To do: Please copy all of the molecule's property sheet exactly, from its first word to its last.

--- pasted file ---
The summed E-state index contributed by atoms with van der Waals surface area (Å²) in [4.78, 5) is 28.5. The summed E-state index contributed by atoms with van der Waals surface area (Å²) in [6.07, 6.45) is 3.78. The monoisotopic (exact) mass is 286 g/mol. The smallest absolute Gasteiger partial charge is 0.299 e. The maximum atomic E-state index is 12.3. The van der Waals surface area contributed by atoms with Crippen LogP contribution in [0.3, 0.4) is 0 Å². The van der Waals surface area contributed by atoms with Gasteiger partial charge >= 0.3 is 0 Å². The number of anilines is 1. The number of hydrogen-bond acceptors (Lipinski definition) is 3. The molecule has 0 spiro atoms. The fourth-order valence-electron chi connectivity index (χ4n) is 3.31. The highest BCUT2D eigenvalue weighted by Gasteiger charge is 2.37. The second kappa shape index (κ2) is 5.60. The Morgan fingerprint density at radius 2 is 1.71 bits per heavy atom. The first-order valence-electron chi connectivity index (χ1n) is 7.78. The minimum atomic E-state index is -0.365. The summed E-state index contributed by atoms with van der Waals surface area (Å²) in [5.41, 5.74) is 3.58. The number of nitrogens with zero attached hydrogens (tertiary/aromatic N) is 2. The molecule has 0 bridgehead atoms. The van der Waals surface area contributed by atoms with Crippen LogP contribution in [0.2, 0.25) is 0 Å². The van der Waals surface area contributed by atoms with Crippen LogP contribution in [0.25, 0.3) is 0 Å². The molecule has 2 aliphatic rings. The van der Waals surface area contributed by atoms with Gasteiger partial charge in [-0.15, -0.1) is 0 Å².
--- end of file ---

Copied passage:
The summed E-state index contributed by atoms with van der Waals surface area (Å²) in [4.78, 5) is 28.5. The summed E-state index contributed by atoms with van der Waals surface area (Å²) in [6.07, 6.45) is 3.78. The monoisotopic (exact) mass is 286 g/mol. The smallest absolute Gasteiger partial charge is 0.299 e. The maximum atomic E-state index is 12.3. The van der Waals surface area contributed by atoms with Crippen LogP contribution in [0.3, 0.4) is 0 Å². The van der Waals surface area contributed by atoms with Gasteiger partial charge >= 0.3 is 0 Å². The number of anilines is 1. The number of hydrogen-bond acceptors (Lipinski definition) is 3. The molecule has 0 spiro atoms. The fourth-order valence-electron chi connectivity index (χ4n) is 3.31. The highest BCUT2D eigenvalue weighted by Gasteiger charge is 2.37. The second kappa shape index (κ2) is 5.60. The Morgan fingerprint density at radius 2 is 1.71 bits per heavy atom. The first-order valence-electron chi connectivity index (χ1n) is 7.78. The minimum atomic E-state index is -0.365. The summed E-state index contributed by atoms with van der Waals surface area (Å²) in [5.41, 5.74) is 3.58. The number of nitrogens with zero attached hydrogens (tertiary/aromatic N) is 2. The molecule has 0 bridgehead atoms. The van der Waals surface area contributed by atoms with Crippen LogP contribution in [0.2, 0.25) is 0 Å². The van der Waals surface area contributed by atoms with Crippen LogP contribution in [0.25, 0.3) is 0 Å². The molecule has 2 aliphatic rings. The van der Waals surface area contributed by atoms with Gasteiger partial charge in [-0.15, -0.1) is 0 Å².